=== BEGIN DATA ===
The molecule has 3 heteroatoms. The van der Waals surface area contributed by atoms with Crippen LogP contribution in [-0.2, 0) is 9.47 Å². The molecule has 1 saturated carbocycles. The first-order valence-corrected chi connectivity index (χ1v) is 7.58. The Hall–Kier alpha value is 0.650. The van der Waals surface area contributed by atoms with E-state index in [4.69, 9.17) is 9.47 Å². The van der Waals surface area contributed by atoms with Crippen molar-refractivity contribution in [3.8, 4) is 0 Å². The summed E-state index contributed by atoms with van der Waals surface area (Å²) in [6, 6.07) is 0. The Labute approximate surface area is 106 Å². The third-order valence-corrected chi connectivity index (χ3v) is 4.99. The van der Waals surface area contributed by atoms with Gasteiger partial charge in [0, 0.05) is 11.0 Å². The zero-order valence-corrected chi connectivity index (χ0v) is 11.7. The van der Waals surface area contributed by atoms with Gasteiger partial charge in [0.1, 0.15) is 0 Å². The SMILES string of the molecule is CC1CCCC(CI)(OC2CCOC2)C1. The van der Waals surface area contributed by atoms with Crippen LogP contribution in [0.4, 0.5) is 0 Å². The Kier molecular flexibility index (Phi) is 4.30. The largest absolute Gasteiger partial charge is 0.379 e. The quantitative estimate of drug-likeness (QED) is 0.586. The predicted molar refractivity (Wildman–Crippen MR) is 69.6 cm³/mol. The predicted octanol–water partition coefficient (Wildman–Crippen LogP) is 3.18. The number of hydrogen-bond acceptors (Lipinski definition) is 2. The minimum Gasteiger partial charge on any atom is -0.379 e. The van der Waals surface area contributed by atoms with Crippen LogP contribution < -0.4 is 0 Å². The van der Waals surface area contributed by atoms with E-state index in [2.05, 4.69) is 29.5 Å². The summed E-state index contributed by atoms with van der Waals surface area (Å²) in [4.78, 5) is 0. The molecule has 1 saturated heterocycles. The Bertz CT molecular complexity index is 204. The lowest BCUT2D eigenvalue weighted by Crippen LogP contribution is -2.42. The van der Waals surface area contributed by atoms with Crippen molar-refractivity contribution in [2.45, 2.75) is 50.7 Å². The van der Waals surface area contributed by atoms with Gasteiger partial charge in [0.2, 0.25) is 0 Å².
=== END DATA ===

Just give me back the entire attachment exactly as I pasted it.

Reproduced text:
The molecule has 3 heteroatoms. The van der Waals surface area contributed by atoms with Crippen LogP contribution in [-0.2, 0) is 9.47 Å². The molecule has 1 saturated carbocycles. The first-order valence-corrected chi connectivity index (χ1v) is 7.58. The Hall–Kier alpha value is 0.650. The van der Waals surface area contributed by atoms with E-state index in [4.69, 9.17) is 9.47 Å². The van der Waals surface area contributed by atoms with Crippen molar-refractivity contribution in [3.8, 4) is 0 Å². The summed E-state index contributed by atoms with van der Waals surface area (Å²) in [6, 6.07) is 0. The Labute approximate surface area is 106 Å². The third-order valence-corrected chi connectivity index (χ3v) is 4.99. The van der Waals surface area contributed by atoms with Gasteiger partial charge in [0, 0.05) is 11.0 Å². The zero-order valence-corrected chi connectivity index (χ0v) is 11.7. The van der Waals surface area contributed by atoms with Gasteiger partial charge in [0.1, 0.15) is 0 Å². The SMILES string of the molecule is CC1CCCC(CI)(OC2CCOC2)C1. The van der Waals surface area contributed by atoms with Crippen LogP contribution in [0.4, 0.5) is 0 Å². The Kier molecular flexibility index (Phi) is 4.30. The largest absolute Gasteiger partial charge is 0.379 e. The quantitative estimate of drug-likeness (QED) is 0.586. The predicted molar refractivity (Wildman–Crippen MR) is 69.6 cm³/mol. The predicted octanol–water partition coefficient (Wildman–Crippen LogP) is 3.18. The number of hydrogen-bond acceptors (Lipinski definition) is 2. The minimum Gasteiger partial charge on any atom is -0.379 e. The van der Waals surface area contributed by atoms with Crippen LogP contribution < -0.4 is 0 Å². The van der Waals surface area contributed by atoms with E-state index in [2.05, 4.69) is 29.5 Å². The summed E-state index contributed by atoms with van der Waals surface area (Å²) in [4.78, 5) is 0. The molecule has 1 saturated heterocycles. The Bertz CT molecular complexity index is 204. The lowest BCUT2D eigenvalue weighted by Crippen LogP contribution is -2.42. The van der Waals surface area contributed by atoms with Crippen molar-refractivity contribution in [2.45, 2.75) is 50.7 Å². The van der Waals surface area contributed by atoms with Gasteiger partial charge in [0.2, 0.25) is 0 Å².